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Activity Log

Service Learning Program Kickoff

By September 22, 2014No Comments

September 22-27, 2014:     Austin Youth River Watch launched a Service Learning Program this fall, working in partnership with Impact Austin, the City of Austin’s Watershed Protection Department, and many other generous River Watch supporters.  Hands-on projects will include enhancing and restoring streams and rivers throughout watersheds in the Austin area. River Watchers from nine Austin ISD high schools will participate in 10, week-long service learning projects throughout the year. Read about our first Service Learning Project with McCallum River Watchers at Turkey Creek Trail at Emma Long Park:
Monday 9/22/2014
Six River Watchers from McCallum High School met with three City of Austin Wildlands Division Biologists at Turkey Creek Trail at Emma Long Park. During a nature hike, the COA Biologists identified native plant species and discussed the importance of native plants for a healthy stream ecosystem. River Watchers completed a pre-assessment report to assess conditions along the trail, refine current management practices, and explore new strategies. River Watchers were presented with scenarios involving trail and stream, ecological degradation issues and asked to consider possible origins and then create solutions for each scenario. They wrapped up their day with snacks and football at the trailhead with the COA Biologists.
Tuesday 9/23/2014
Four River Watchers from McCallum High School met with two City of Austin Biologists as they discussed how they manage the land to provide habitat for the endangered endemic bird, the Golden Cheeked Warbler. River Watchers then began installing Switchgrass plugs harvested from Eastern Travis County, dispersing Inland Sea Oats seed, which were collected onsite, and building a protective ‘blanket’ of downed woody branches with foliage of non-native species (also collected onsite) on the banks of Turkey Creek at the trail crossing. River Watchers built upon their knowledge of proper land use along streams by learning more about deep-rooted, beneficial native grass plugs and collecting and dispersing another native grass species. River Watchers then installed two signs to notify visitors of their ecological restoration work. They finished the workday by making snacks and interacting with City of Austin staff.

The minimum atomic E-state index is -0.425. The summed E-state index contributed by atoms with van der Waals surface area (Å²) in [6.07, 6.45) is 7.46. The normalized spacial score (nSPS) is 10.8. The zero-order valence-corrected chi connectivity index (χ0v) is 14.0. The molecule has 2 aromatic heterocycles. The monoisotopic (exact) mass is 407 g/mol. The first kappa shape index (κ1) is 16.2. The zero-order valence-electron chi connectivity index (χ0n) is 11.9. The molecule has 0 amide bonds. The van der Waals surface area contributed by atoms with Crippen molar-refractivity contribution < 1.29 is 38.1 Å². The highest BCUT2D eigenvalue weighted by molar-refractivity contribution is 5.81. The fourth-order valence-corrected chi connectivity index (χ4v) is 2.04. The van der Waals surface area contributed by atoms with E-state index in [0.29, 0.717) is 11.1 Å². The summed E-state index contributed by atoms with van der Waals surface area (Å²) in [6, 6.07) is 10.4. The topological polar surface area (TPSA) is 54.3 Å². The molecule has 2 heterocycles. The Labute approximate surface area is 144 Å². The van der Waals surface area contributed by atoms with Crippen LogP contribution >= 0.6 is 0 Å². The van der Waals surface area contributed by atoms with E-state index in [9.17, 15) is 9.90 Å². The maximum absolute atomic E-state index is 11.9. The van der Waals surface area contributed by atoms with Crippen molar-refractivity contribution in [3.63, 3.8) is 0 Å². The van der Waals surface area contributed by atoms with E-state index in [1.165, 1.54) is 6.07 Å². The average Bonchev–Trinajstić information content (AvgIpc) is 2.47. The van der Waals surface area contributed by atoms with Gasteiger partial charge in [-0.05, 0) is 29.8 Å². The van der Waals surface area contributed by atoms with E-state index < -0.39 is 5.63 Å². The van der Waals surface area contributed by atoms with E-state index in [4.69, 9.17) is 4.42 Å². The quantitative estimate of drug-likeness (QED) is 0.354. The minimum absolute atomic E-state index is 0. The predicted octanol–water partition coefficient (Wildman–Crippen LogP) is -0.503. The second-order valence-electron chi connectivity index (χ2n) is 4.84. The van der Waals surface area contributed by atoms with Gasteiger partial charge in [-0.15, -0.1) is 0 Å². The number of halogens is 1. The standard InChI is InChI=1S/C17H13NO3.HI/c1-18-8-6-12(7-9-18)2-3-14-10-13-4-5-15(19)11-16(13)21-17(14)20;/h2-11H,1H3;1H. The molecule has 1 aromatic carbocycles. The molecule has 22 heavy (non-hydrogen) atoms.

Wednesday 9/24/2014
Four River Watchers from McCallum High School joined one of three focus areas scheduled for their workday. The first group worked on building a fence made from natural materials found onsite, which will block a social trail and shortcut a switchback. This group then dispersed Inland Sea Oats and Beautyberry seed, which were collected onsite, to re-vegetate the area that has been left denuded by foot traffic. The second group collected downed woody material of non-native trees for the fence. The third group assisted a biologist with removing non-native trees near the stream. Students finished the day by making snacks and relaxing near the trailhead.
Thursday 9/25/2014
Seven River Watchers from McCallum High School circled up at the trailhead to review their current project at Turkey Creek Trail and then divided up into three focus areas for the workday. The first group was led by a volunteer with experience in trail design and construction. They built steps on the trail at the creek crossing and leveled the path with materials from the site to create a safe, more noticeable trail that will limit the impact on the surrounding area. The second group continued their work on the construction of the fence to the social trail at the switchback. The third group helped a biologist remove non-native tree species. River Watchers were joined by the City of Austin Staff and volunteers at Emma Long Park for pizza.
Saturday 9/27/2014
Three River Watchers from McCallum High School partnered with the Wildlands Division and Austin Parks Foundation on National Public Lands Day to host an educational workday at Turkey Creek Trail. River Watchers and Wildlands Division Staff led 20 volunteers on hikes through the park, showcasing their restoration work and discussing the impact on the creek and trail habitat. They also showed volunteers the social trails that were rerouted and the new signage which notifies visitors of their ecological restoration work. River Watchers staffed a table at the trailhead and visited with hikers as they entered the trail.

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